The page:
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Equine Health Resource

Intestinal Absorption Tests, Glucose



Important nutrient digestion and absorption takes place in the small intestine, which is the first segment of intestine downstream of the stomach. In some disease processes, the ability to absorb nutrients is decreased.

The goal of this test is to determine whether nutrient absorption is normal or there is some barrier to absorption. It does not provide information on what is causing the barrier, only that a barrier exists. This test is often used when a horse is experiencing weight loss, despite seemingly adequate feeding.

In the glucose tolerance test, the horse is fasted for a period of time. The horse’s blood sugar (glucose) is measured at time “0”. A measured amount of sugar is then put into the horse’s stomach through a stomach tube. The blood is then sampled for blood sugar at specific times following that. The blood sugar levels indicate the degree of absorption of the sugar. The curve for absorption in the patient is compared to normal absorption curves. A similar test is the xylose absorption test.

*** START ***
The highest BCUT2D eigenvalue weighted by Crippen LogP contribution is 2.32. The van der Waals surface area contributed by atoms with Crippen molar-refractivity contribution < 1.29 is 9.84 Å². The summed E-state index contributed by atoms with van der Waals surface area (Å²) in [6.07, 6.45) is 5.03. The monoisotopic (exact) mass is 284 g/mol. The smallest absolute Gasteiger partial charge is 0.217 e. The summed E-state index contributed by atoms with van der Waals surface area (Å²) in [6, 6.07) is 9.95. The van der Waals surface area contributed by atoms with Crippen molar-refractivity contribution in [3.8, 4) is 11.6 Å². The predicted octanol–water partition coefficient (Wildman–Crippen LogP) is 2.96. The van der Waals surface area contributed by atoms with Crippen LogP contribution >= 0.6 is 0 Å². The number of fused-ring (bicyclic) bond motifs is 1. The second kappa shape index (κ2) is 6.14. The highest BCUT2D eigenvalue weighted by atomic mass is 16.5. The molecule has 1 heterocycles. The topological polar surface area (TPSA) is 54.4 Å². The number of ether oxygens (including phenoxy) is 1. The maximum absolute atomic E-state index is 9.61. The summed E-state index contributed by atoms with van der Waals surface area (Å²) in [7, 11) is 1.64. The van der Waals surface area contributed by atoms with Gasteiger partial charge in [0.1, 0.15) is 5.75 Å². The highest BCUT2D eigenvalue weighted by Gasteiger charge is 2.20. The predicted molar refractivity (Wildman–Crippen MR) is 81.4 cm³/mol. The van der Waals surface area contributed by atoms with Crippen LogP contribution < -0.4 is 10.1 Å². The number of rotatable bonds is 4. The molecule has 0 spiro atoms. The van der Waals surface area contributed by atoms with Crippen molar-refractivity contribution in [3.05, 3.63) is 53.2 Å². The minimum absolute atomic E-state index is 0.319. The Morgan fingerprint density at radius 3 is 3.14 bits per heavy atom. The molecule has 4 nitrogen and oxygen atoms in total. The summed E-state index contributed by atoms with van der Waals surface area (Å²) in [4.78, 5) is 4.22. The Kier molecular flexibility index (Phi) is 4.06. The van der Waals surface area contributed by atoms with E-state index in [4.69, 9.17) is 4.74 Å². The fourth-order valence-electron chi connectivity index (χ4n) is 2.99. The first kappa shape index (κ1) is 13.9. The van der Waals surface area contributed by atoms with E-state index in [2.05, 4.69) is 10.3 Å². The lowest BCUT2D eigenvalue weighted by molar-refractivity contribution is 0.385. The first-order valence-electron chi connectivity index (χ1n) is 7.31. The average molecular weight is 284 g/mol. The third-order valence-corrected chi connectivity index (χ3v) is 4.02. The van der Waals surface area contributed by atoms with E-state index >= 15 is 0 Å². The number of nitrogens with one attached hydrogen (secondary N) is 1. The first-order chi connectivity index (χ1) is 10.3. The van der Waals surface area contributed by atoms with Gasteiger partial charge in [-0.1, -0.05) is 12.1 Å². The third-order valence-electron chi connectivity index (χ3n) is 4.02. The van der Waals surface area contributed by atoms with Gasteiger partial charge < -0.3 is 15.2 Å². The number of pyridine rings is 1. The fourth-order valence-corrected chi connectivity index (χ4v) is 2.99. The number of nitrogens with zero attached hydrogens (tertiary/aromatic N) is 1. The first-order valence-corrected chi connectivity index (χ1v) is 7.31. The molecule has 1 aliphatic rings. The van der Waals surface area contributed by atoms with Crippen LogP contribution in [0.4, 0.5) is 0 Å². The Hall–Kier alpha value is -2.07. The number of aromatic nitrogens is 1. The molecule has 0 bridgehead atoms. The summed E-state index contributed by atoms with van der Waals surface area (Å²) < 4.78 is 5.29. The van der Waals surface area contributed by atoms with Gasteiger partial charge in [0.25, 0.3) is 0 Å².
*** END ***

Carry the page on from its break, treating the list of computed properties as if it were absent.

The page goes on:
Reasons to UseRelated Observations


Provides one of the only methods to determine the absorptive function of the small intestine, a critical function of the gastrointestinal tract. Relatively easy to perform, relatively cost effective.


The test requires monitoring and repeated sampling over several hours. The most practical way to achieve this is to perform the test in a hospital environment. The horse must be fasted for 14-16 hours prior to performing the test.

Author: Doug Thal DVM Dipl. ABVP


Lavoie JP, Hinchcliff KW eds. Blackwell's 5 Minute Vet Consult: Equine. 2nd Ed. Ames: Wiley Blackwell 2008.


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